Alan Dalton post's birding diaries and original artwork from Sweden. Established in 2006, this now long running blog is now a complete overview of my birding experiences. As an artist I greatly enjoy sketching birds in the field and you will find a wide selection of that work here, from fieldwork to finished paintings. I am very passionate about my artwork and try to depict birds in their natural habitat, as I see them in the wild. My artwork is for sale and can be viewed at http://www.alandalton.net/
As regards to my photography, since 2008 I have used a Nikon D90 DSLR camera coupled with a Sigma 150-500mm OS lens for since March 2012 for bird photography, all previous images being digiscoped. Regarding sound recording, I have been usung a Telinga Stereo Dat Mic and parabol to record birds in the field, coupled to a Marrantz 661 digital recorder, a superb piece of kit. Interest in butterflies, dragonflies and damselflies has recently seen the accquisition of a Sigma 150mm macro lens. I hope you enjoy the blog and please feel free to leave comments or contact me at alandltn@gmail.com

Tuesday, October 25, 2016

Utö; 24th October 2016

 Mealy Redpolls; Plenty of these small finches around the island today...



 Redwing; Small numbers of these cracking thrushes were feeding on the deck today, though many more went overhead calling during the day...



Common blackbird. Astonishing numbers present on the island today, the majority of them were 1st calender birds like this male...

There has been a quite amazing influx of Siberian Accentors happening these past few weeks, with now upwards of 140 of these eastern vagrants now recorded around Europe, with Sweden taking the lions share, with 54 records to date as I write. Until the past few days, many of these have been quite distant from Stockholm, or on far flung islands on the archipelago. This, however, changed on the 22nd October, when two individuals were found on the more accessible islands of Landsort and Utö respectively. The 23rd of October saw me arrive on the island of Landsort in the hope of connection with the bird seen there the previous day. The bird, however, was not seen on the day. Given the appalling weather, it seemed a little unlikely that the bird had moved on. It had very possibly succumbed overnight, as reports told of a very tired bird, feeding at observers feet up until dusk. In any case, I had to make do with a Ring Ouzel at the south end of the island and a nice flock of migrating Dark bellied Brent Geese in off the sea as highlights. There were masses of Robins on the island, a huge fall of birds, which were everywhere. I also logged many Wren, Chaffinch and Brambling there before the ferry departed, carrying around 30 deflated birder's back to the mainland.
 As the second individual was reported present on the 23rd, I decided to head out to the island of Utö on Monday 24th October in the hope of connecting, again I was thwarted. The bird was present on a military area to the south end of the island. On this particular day, the sound of gunfire and mortar rounds told me there would be no access. A quick chat with a friendly member of military personel confirmed this. Live rounds were being used and I reflected that even a Siberian Accentor is not worth being shot for. I decided to cut my losses and try and find something good whilst I was on the island. There were an astonishing amount of Blackbirds present. They were everywhere it seemed, and though my notes totalled 500 individuals, the reality was that I covered only a small section of this large island and there must of been many thousands of birds present. Most were 1st Calender birds and they were the main feature of the day, along with another species, Robin. Like the previous day on Landsort, they were everywhere, no doubt deposited on the easterly winds and light rain overnight. Again, my notes contained 350 birds, a mere percentage of those present. The fact that so many common migrants were present led to the feeling there might well be something rare around, even at this late date. I was feeling good, and migrants were picked up throughout the day. Small groups of Skylark were flushed, along with Meadow Pipits. Overhead, Redwing, Song Thrush and Fieldfares were moving, filling the skies with their calls. A Chiffchaff worked its way along the bushes by the roadside, the first of four individuals. The second one appeared in some low cover by the woods, a striking pale bird, with a diffuse super over the eye and bright green fringes to the remiges and tail. This looked every bit like a 'tristis' type, though it was mobile and I lost it within three minutes as if moved through the woods. It remained silent and therefore I could not be sure...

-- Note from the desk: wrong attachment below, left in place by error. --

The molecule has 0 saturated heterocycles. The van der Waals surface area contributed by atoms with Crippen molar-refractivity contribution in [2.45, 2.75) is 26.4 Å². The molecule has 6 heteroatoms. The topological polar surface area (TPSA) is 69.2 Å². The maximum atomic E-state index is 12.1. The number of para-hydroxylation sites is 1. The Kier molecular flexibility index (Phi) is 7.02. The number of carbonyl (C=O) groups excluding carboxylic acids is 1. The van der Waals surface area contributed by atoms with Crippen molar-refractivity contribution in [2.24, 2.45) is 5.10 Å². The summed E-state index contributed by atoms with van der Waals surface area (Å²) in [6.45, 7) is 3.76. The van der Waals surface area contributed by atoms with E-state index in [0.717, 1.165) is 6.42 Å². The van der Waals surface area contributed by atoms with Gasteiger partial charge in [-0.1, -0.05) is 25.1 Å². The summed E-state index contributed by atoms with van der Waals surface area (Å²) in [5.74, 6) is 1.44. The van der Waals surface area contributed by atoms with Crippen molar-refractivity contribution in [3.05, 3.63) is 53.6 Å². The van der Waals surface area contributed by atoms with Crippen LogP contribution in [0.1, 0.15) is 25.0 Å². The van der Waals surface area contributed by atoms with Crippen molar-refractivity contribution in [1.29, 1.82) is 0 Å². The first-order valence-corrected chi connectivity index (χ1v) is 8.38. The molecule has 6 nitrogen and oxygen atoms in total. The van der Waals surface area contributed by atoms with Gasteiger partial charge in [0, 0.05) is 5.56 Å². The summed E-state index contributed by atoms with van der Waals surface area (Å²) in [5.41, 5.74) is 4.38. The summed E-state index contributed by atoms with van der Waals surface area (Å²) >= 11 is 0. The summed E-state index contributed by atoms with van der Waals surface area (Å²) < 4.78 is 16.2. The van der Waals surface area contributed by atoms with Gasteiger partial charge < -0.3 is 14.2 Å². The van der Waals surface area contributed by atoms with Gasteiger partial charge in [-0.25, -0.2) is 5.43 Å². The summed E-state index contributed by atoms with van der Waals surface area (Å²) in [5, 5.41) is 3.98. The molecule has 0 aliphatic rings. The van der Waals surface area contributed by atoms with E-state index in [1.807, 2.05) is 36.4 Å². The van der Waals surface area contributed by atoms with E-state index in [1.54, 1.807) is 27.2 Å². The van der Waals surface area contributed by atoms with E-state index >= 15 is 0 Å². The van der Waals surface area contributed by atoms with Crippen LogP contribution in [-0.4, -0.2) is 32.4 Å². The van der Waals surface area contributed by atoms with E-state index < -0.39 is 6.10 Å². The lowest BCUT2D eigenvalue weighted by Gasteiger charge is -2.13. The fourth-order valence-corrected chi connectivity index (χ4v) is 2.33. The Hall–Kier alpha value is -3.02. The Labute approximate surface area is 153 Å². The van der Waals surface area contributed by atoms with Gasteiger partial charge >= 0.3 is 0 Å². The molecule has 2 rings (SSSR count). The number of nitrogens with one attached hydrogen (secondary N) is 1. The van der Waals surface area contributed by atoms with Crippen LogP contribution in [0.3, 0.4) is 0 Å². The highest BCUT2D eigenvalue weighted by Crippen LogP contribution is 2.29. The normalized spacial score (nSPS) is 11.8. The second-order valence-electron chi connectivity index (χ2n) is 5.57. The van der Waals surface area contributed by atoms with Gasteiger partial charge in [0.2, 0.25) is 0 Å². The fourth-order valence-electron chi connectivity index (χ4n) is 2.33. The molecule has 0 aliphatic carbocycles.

Goldcrests were picked up here and there as I walked along the road to Gruvbyn. On arrival at the village there were Blackbirds everywhere, along with many Redwing. I had a few hours left before the ferry and the area around the harbour was scoured in that time. There is excellent habitat here and I was hopeful of something good. In the end, the best was a Great Grey Shrike and a flock of 12 Twite. Further excitement was provided by two skulking Dunnock which were kicked out of the weeds, all the while I dreamt of flushing one of their rarer eastern cousins. In the end, the day was highly enjoyable, nothwithstanding the disappointment of not being able to access the site I wanted to. I told myself I may yet get another bite at this particular cherry. Time will tell...